And so it only seems fitting that Clara Oswald would die by doing the most Doctor-like thing imaginable, and putting herself directly in harm’s way for a friend. Are the mechanics that take us from Rigsy noticing the countdown tattoo to Clara facing the eponymous raven convoluted? Absolutely, and I’ll have more to say on that in a bit. But is every step of that progression in character for Clara Oswald? Yes, and to such a degree that one could feel the hurt building long before the episode took a tonal turn to the personally apocalyptic. Of course Clara would take on Rigsy’s curse, if she felt doing so could serve a larger strategy to get them all out of harm’s way. She is a strategic thinker, a selfless individual, and most importantly, a person with a growing penchant for recklessness, a trait every single story in Series 9 has quietly pointed towards in preparation for this moment. Of course Clara would act like the Doctor when the opportunity comes to do so; that it is Rigsy she winds up sacrificing herself for – a character we know, but who we do not know or remember particularly well – feels equally organic. The point of her accidental sacrifice isn’t that it happens for the Doctor, or for any character we are intimately familiar with. Just as in the Fifth Doctor regeneration story, The Caves of Androzani, which culminates in the Doctor pushing his body as far as it will go to save a companion (Peri) he’s only just met, the point here is not the character being ‘saved,’ but what that character reflects in the person doing the sacrificing. And what Rigsy reflects in Clara is the core of her being: a will to do good and take risks, no matter the situation and potential costs.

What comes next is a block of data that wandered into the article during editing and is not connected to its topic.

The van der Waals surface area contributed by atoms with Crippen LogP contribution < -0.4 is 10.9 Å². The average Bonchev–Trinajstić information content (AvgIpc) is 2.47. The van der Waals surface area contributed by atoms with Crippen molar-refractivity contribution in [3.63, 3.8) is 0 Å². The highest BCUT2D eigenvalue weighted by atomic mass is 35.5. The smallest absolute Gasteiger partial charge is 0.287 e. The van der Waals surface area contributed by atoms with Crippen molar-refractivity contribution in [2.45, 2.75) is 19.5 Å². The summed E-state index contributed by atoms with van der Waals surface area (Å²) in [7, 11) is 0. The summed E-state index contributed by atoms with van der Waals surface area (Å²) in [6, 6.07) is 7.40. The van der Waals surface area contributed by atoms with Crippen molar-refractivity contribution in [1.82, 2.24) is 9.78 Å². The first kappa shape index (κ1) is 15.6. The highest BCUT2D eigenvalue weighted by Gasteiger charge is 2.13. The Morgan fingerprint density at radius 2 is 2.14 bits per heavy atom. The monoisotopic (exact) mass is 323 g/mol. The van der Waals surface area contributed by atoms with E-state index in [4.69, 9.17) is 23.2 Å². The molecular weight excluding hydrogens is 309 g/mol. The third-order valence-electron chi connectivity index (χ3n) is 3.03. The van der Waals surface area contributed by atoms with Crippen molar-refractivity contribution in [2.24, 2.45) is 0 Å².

So we have seen this kind of scenario play out before. Nearly every Doctor, in one way or another, has ‘died’ as a result of an instinct for self-sacrifice; the fifth, ninth, and tenth Doctors even regenerate due to circumstances that directly mirror Clara’s predicament here. But the difference, as the Doctor says to Clara in their final conversation, is that he is not as breakable – and so we have never seen this scenario play out in a way that feels quite so tragic or permanent. Every time the Doctor takes on someone else’s mortal burden, he endures; he goes on with a different face and altered personality, but he endures all the same. Clara Oswald will not. Clara Oswald is dead, and we shall not see the likes of her again. Therein lies the episode’s subversion, but also its truth – that as much as Clara could grow to imitate the Doctor, to act like and in some ways even surpass him, she is ultimately human. In a sense, this was the only end the character as established could ever face.